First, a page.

World Magic Cup: First Look

Posted in The Week That Was on September 25, 2015

By Brian David-Marshall

Brian David-Marshall is a New York–based game designer who has been involved with Magic since 1994, when he started organizing tournaments and ran a Manhattan game store. Since then, he has been a judge, a player, and one of the longest-tenured columnists on DailyMTG.com, as he enters his second decade writing for the site. He is also the Pro Tour Historian and one of the commentators for the Pro Tour.

In this issue:

Daneblast/Dangblast | Super Teams | From One Cup to Another


The books on the last remaining bits of business from the 2014-15 Pro Tour season were finally closed this past weekend. World Magic Cup Qualifiers held all around the world determined the final members of the National teams that will be competing in the fourth World Magic Cup this December. Over the past three seasons, the tournament has been won by Tzu Ching Kuo-led Chinese Taipei, Raphaël Lévy-led France, and the Martin Müller-led team from Denmark.

Without a doubt, the most memorable moment in the three-year history of the event was when Denmark clawed back from the brink of elimination with the timeliest of Duneblasts. Let's take a look at some of the notable teams that will be looking to make their own indelible marks on Magic history this year in Spain.

Daneblast/Dangblast

Let's start with the defending champion country, which is led by Pro Tour Dragons of Tarkir Champion, Martin Dang. He will be joined on the team by last year's captain, Martin Müller, who won his way onto the team this year on the second weekend of World Magic Cup Qualifiers. The two players have worked together for the last two Pro Tours as members of Team Thommo—two Pro Tours that their team won, with Dang and Joel Larsson hoisting trophies.

Martin Dang (left), Martin Müller (right)

Dang was excited to get to work with the team and defend the title.

"We have a really strong team this year, and we're looking for a repeat of last year. Anything worse will simply not do," joked the Pro Tour Champion. "I have had the pleasure of working with Martin Müller for the last two Pro Tours and the World Championship, and I can tell you he is the real deal. His Constructed skills are unreal, he adapts so fast to new decks, and he has great ideas for deck construction."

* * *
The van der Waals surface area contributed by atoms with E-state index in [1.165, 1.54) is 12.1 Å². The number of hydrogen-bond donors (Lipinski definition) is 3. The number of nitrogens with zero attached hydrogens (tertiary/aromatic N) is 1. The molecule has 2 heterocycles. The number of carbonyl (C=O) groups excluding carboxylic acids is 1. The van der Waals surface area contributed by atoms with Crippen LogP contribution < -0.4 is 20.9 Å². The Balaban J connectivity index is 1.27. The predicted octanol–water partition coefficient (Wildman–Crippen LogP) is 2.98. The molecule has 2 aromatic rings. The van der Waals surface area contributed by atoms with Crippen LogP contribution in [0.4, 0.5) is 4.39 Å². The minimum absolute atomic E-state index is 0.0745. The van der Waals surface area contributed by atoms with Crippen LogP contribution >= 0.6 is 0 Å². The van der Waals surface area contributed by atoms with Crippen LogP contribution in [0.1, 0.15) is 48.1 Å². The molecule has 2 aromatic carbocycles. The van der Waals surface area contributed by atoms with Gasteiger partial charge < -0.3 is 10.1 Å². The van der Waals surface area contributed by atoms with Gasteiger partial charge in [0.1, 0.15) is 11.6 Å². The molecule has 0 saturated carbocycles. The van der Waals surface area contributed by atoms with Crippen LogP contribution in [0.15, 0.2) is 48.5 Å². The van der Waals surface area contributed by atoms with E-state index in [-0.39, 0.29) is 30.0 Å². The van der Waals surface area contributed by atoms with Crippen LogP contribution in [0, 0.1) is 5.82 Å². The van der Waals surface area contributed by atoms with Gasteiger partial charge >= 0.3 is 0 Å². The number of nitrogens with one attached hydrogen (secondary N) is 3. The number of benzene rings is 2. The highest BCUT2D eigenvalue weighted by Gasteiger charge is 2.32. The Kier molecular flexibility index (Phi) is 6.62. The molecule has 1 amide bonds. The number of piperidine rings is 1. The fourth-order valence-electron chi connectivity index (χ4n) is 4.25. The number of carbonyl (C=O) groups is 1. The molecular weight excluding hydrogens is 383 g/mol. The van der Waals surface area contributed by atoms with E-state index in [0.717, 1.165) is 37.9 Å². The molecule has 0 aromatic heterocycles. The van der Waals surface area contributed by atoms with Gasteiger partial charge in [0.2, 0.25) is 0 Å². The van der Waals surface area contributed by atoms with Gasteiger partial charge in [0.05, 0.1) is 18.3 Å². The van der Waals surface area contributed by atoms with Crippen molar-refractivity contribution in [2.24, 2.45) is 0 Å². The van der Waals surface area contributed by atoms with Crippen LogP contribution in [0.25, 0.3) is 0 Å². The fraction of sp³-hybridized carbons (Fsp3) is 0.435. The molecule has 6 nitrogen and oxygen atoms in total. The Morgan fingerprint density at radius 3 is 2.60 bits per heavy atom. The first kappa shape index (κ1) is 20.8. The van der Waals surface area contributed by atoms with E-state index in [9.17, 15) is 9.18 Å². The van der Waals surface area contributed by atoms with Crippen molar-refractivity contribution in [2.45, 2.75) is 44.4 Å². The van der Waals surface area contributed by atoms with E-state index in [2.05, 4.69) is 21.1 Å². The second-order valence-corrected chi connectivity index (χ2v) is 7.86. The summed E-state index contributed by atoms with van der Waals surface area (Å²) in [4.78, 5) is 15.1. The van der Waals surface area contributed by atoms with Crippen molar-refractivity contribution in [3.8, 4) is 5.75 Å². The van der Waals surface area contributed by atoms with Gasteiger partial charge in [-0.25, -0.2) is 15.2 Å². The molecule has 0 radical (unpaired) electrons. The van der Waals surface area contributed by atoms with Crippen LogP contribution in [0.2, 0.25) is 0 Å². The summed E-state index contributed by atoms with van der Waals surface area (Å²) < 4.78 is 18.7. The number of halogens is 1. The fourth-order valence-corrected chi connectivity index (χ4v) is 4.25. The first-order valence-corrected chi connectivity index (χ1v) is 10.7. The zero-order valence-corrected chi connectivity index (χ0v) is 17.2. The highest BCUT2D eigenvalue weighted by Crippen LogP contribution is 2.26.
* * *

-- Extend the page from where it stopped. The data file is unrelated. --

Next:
Teammate Christoffer Larsen has racked up four Grand Prix Top 8s in his Magic career, most recently at Grand Prix Copenhagen earlier this year. Dang was excited to have another player he was very familiar with on the team, as he and Larsen have been friends for more than a decade. Two of his three teammates were known quantities for him, but he did not know much about the third—Daniel Lind, who won his spot last weekend.

"I have yet to meet him, so I can't tell you much about him. We have talked a bit online, and rumor has it that he owns a Magic store, so I am hoping he will supply the Constructed cards needed," said Dang, thinking about all the different responsibilities that can fall on a National Champion.

"This is my first time at the World Magic Cup, so I don't really know how it's going to be. We have to rely on Martin's experience from last year," Dang said of the unique resource of a returning World Magic Cup Champion being on the team. "Regardless, I expect us to prepare on Magic Online, and since the other players on the team live closer to each other, I guess I will go to their side of the country for some intense live testing sometime prior to the WMC."

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Super Teams

Japan, the United States, Canada, Italy, and the Netherlands were all countries that leapt out to Dang as teams to watch out for. Especially when you consider the Pro Tour Top 8 competitors—not to mention a Hall of Fame pro and a couple of Pro Tour Champions—that all made their way onto their National teams at World Magic Cup Qualifiers.

"There are a lot of very strong teams out there, with Kenji Tsumura, Alexander Hayne, Andrea Mengucci, Tom Martell, and Thomas Hendriks. All great players winning a WMCQ and joining their respective captains," said Dang before adding, "The Danes don't scare easy, so for all the teams out there, BRING IT!"

Kenji Tsumura (left), Alexander Hayne (center), Tom Martell (right)

It is hard to argue with anyone scared of facing the Japanese team. National Champion Yuuya Watanabe is one of the most feared players in the game. He is a former Rookie of the Year winner, Player of the Year winner, and a World Champion. The first two World Magic Cup Qualifiers yielded some lesser-known Japanese players who were no doubt eager to battle alongside one of the most accomplished players in the game. Ryoichi Tamada has made the Top 8 of a couple of Grand Prix in his career, and Soyo You is still looking for his first big finish.